Nonlinear dynamical systems have the potential for creating the theoretical foundation of a new and idiosyncratic idiom of computer music, of an intrinsic fluency wholly independent of external derivations from tape and instrumental music. Chaotic systems are a means by which computer music may move beyond the limited possibilities of sequencing (a technique appropriated from analogue electronic music) or the role of sound processor to which it is often consigned. Dynamical systems are versatile generators of "meta-sequences" - sequences of motivic material made more flexible by virtue of their specification as rules of natural behavior rather than as fixed sets of notes. Chaos affords composers working with computers the opportunity to address musical issues at a level of organization which has remained largely uninvestigated in the medium to date: the generation of melodic and harmonic materials at the note level.


Appendix A - Score Examples





Example 7: chaos in six bands (A - 1.078)

Example 8: period-7 oscillation afater and extended transient (A- 1.3)

Example 9: chaos (A - 1.4)

Example 10:chaos, illustrating sensitive dependence on initial conditions

Example 11: two voices divergin due to sensitive dependence on initial conditions

Example 12: section at z= 27

Example 13: section at y - 8.4852828

Example 14: section at z - 149

Example 15: section at y - 6.103278


1 This paper is excerpted from the author's dissertation of the same title (UCSD, 1990). Reproduced here are portions of chapters 1, 2, 3, and 6.

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3 Treve, Yvain M. "Theory of chaotic motion with application to controlled fusion research." In Siebe Jorna, editor, Topics in Nonlinear Dynamics: A Tribute to Sir Edward Bullard. AIP Conference Proceedings, No. 46, pg. 147-200, American Institute of Physics, New York, 1978.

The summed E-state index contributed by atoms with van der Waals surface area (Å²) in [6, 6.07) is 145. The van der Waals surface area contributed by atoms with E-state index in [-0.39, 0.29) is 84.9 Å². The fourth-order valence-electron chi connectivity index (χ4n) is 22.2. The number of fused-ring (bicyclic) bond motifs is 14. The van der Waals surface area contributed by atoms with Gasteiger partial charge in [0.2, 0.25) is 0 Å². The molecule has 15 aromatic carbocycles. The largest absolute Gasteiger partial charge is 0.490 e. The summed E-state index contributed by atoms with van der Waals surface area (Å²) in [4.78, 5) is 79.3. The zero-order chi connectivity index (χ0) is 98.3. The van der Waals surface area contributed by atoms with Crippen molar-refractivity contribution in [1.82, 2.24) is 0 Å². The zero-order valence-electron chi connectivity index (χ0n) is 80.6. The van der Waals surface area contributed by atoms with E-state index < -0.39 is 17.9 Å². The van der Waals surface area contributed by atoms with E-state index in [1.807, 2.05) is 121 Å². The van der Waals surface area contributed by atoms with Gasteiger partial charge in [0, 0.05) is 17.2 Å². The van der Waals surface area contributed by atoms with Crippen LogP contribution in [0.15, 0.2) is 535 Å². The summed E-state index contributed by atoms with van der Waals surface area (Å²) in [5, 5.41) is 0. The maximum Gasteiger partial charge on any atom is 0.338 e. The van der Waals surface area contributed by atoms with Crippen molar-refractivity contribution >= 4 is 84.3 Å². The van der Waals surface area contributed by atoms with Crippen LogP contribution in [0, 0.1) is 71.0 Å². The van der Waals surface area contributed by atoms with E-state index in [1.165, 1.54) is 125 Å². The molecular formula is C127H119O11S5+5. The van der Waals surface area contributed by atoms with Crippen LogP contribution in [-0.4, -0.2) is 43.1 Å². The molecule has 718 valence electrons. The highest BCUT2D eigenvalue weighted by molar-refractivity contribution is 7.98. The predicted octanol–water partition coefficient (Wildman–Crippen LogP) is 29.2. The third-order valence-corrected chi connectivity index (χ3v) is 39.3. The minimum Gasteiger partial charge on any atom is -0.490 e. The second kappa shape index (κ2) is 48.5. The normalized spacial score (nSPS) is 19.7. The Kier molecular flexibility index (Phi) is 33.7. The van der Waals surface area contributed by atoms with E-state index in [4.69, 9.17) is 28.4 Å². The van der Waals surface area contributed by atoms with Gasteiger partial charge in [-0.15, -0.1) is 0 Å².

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13 op.cit. pg. 231.

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17 Devany, Robert L. An Introduction to Chaotic Dynamic Systems. Addison-Wessley, Redwood City, California, 1987.

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19 Henan, Michel. "A two-dimensional mapping with a strange attractor." Communications in Mathematical Physics, 50: 69-77, 1976.

20 op.cit.

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22 Shaw, Robert. "Strange attractors, chaotic behavior, and information flow," Zeitshrift Mir NaturfOrshung, 36a: 80-112,1981.

23 Eckmann, J.-P., and Ruelle, David. "Ergodic theory of chaos and strange attractors." Review of Modem Physics, 57(3):617-656, 1985.

24 Ruelle, David. "Dynamical systems with turbulent behavior." in Dell'Antonio, Doplicher, and Jona-Lasinio, eds. international Conference on the mathematical problems in theoretical physics. Lecture Notes in Physics, Volume 80; Mathematical Problems in Theoretical Physics, pages 341-360; Springer-Verlag, Berlin, 1978.

25 Froeling, Harold, Crutchfield, James P., Farmer, Doyne, Packard, Norman H., and Shaw, Robert. "On determining the dimension of chaotic flows." Physics, 3D:601-617,1981.

26 Lorenz, Edward N. "Deterministic nonperiodic flow," Journal of the Atmospheric Sciences, 120:120-139-141. 1963.

27 Sparrow, Colin. Ther Lorenz Euqations, Bifurcation Chaos and Strange Attractors, Applied Mathematical Sciences, Volume 41, Springer-Verlang, New York, 1982.

28 op.cit.

29 op.cit.

30 Lichtenbuer, A.J. and Lieberman, M.A. Regular and Stochastic Motion. Applied Mathematical Sciences, Volume 38, Springer-Verlag, New York, 1983.

31 Hellerman, Robert H.G. "Self-generated chaotic behavior in nonlinear mechanics." In Fundamental Problems in Statistical Mechanics V, pg. 165-233, North-Holland Publishing Company, Amsterdam, 1980.

32 Ruelle, David. "Strange Attractors." The Mathematical intelligencer, 2:126-137,1980.

33 Farmer, Doyne; Crutchfield, James P.; Froehling, Harold; Packard, Norman, H. and Shaw, Robert. "Power Spectra and mixing properties of strange attractors." In Robert H. G. Hellemen, ed. Nonlinear Dynamics, International Conference on Nonlinear Dynamics. Annals of the New YorkAcademy of Sciences, Volume 357, pg. 435-472, New York Academny of Scineces, New York,

34  Boulez, P. Orientations, Harvard University Press, Cambridge, Massachusetts, 1985, trans. by Martin Cooper, pg.90.

35 ibid. pg.90

36 op.cit.